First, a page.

Author Topic: Surge in private jets expected to continue  (Read 314 times)

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Offline Johnnie F.

Surge in private jets expected to continue
« on: August 21, 2013, 07:32:33 AM »
Surge in private jets expected to continue

Aug 20, 2013 (Menafn - Bangkok Post - McClatchy-Tribune Information Services via COMTEX) --Thailand's private jet traffic has gathered pace, soaring more than 50% in the first seven months of the year and signalling the emergence of a general aviation trend that was almost unknown in the country until recently.

Traffic managed by Mjets, Thailand's biggest provider of chartered private jets and ground handler of executive jets, reached 1,350 flights in January-July, up from 849 in the same period last year.

The outlook is for a continuation at such a rate for the rest of the year unless jitters over political violence occur in the second half, said Mjets executive chairman Jaiyavat Navaraj.

As Mjets controls about 80% of private jet ground handlings in Thailand, the numbers reflect the state of the industry.

Mr Jaiyavat attributed the growth in traffic, firstly, to greater international awareness of the existence of a quality facility and aeronautical services dedicated to private jets at Bangkok's Don Mueang airport.

Mjets provides such services as an FBO (fixed-base operator) at Don Mueang under a concession granted by Airports of Thailand Plc (AoT).

"Those who have already used the Don Mueang facility have kept coming back, while others who previously never flew here have given it a try," Mr Jaiyavat told the Bangkok Post.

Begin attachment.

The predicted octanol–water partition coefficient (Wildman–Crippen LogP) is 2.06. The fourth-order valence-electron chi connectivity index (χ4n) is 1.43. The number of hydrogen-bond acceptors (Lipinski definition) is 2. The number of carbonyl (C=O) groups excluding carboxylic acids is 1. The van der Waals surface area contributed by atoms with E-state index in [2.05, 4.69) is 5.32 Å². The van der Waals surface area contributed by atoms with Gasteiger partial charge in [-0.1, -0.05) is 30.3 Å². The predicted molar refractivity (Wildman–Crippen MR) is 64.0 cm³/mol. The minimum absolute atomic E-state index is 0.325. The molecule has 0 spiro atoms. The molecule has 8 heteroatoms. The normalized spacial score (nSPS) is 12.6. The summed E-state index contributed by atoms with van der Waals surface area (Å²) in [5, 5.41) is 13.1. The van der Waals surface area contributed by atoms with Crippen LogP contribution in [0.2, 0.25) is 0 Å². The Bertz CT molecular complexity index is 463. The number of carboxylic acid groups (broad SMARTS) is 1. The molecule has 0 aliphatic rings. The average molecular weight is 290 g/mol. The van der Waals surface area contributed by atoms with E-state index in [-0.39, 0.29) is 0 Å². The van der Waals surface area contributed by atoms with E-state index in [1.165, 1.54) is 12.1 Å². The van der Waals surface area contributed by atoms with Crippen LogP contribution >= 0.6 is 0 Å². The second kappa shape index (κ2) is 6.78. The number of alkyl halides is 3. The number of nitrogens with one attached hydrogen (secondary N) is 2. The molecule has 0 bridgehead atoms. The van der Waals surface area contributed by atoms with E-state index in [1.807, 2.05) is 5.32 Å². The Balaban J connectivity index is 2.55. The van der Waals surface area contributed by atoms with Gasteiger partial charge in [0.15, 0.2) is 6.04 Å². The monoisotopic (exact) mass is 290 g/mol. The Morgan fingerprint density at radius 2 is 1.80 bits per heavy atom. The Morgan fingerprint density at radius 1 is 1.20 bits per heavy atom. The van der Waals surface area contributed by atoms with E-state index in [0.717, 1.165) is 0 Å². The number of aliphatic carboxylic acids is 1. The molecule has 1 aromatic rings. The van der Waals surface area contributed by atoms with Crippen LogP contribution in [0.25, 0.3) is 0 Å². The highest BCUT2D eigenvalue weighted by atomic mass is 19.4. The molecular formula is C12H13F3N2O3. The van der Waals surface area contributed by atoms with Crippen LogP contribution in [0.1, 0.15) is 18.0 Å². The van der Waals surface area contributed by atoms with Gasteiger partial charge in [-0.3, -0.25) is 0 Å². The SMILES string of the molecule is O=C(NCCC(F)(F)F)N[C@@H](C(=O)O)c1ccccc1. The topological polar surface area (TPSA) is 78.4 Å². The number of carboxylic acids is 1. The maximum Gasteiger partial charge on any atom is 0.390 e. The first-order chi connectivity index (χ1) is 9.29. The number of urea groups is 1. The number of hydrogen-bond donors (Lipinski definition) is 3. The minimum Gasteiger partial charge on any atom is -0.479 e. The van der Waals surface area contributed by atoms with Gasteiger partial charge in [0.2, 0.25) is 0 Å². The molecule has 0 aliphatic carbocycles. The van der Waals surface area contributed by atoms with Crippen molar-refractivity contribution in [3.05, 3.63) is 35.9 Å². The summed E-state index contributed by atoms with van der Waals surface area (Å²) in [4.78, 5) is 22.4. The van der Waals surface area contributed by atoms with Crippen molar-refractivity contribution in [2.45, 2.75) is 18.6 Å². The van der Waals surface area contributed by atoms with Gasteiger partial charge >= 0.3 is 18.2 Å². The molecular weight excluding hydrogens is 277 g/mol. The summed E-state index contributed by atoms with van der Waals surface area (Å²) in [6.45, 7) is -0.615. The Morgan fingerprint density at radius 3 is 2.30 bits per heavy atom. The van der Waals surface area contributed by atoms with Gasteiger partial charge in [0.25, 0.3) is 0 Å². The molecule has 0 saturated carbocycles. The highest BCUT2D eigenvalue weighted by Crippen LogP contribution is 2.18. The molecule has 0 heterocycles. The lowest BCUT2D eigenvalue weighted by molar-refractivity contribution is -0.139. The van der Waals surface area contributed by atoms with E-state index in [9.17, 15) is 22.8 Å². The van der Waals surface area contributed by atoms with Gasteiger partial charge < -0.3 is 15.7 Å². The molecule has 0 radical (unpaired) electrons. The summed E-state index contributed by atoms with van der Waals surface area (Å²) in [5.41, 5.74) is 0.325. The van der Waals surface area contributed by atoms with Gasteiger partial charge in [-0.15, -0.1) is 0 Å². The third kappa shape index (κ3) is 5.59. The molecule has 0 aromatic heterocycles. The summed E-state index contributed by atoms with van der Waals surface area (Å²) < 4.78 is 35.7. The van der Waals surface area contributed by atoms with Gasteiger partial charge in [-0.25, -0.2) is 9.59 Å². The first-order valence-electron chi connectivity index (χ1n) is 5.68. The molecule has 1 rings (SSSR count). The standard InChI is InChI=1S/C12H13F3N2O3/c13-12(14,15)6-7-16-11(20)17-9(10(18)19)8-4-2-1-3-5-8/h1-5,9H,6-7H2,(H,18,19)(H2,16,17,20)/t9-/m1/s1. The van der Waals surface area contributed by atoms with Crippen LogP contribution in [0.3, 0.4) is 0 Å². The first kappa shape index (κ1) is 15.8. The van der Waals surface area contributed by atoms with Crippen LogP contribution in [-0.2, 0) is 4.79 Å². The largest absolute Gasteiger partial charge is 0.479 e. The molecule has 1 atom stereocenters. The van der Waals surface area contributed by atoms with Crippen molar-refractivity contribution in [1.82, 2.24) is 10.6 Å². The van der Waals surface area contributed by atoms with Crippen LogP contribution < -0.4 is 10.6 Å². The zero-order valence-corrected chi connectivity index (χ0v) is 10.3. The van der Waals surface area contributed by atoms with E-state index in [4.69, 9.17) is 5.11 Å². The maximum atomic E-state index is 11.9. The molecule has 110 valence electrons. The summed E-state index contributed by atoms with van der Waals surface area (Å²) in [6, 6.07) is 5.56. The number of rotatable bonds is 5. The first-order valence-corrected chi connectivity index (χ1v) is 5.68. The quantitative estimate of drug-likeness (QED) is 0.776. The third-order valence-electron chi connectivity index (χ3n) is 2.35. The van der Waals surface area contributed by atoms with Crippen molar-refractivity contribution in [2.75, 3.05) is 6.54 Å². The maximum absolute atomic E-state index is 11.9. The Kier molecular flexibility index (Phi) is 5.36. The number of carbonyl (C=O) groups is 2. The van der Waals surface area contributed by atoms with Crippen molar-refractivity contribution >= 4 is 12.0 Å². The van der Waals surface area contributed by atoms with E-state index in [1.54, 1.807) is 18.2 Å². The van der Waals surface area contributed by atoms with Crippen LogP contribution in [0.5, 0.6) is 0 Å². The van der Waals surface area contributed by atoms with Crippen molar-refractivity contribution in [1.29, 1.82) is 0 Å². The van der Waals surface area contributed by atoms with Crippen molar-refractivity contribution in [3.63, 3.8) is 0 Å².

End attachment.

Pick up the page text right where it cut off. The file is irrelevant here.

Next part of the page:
Secondly, more Thai billionaires are acquiring jets for personal use or chartering them through operators like Mjets, while more elite travellers are opting to fly privately.

In the year to date, Thailand has seen five additional corporate jets take to the skies to serve Thai billionaires and corporate giants.

Myanmar's opening also contributed to the greater use of private jets from and through Thailand, particularly by executives and investors seeking business opportunities in Myanmar as it emerged from a half-century of isolation.

"You've got corporate leaders travelling from the West and picking up private jets in Bangkok to fly to Nay Pyi Taw or Yangon, which are not so well connected by normal commercial flights," said Mr Jaiyavat.

In particular, travelling to the Myanmar capital is not easy, as direct international connections with Nay Pyi Taw have yet to be developed and reaching it requires a domestic commercial flight from Yangon or a five-hour drive.

Thailand's general aviation can be developed by greater support for FBO facilities at key Thai airports such as Phuket and Chiang Mai, streamlining bureacracy and ensuring sufficient customs and immigration help.

Mr Jaiyavat called on Thai authorities to grant a permit covering multiple international flights through Thailand rather than a permit only good for an individual flight. The so-called block permit works like a multiple entry visa.

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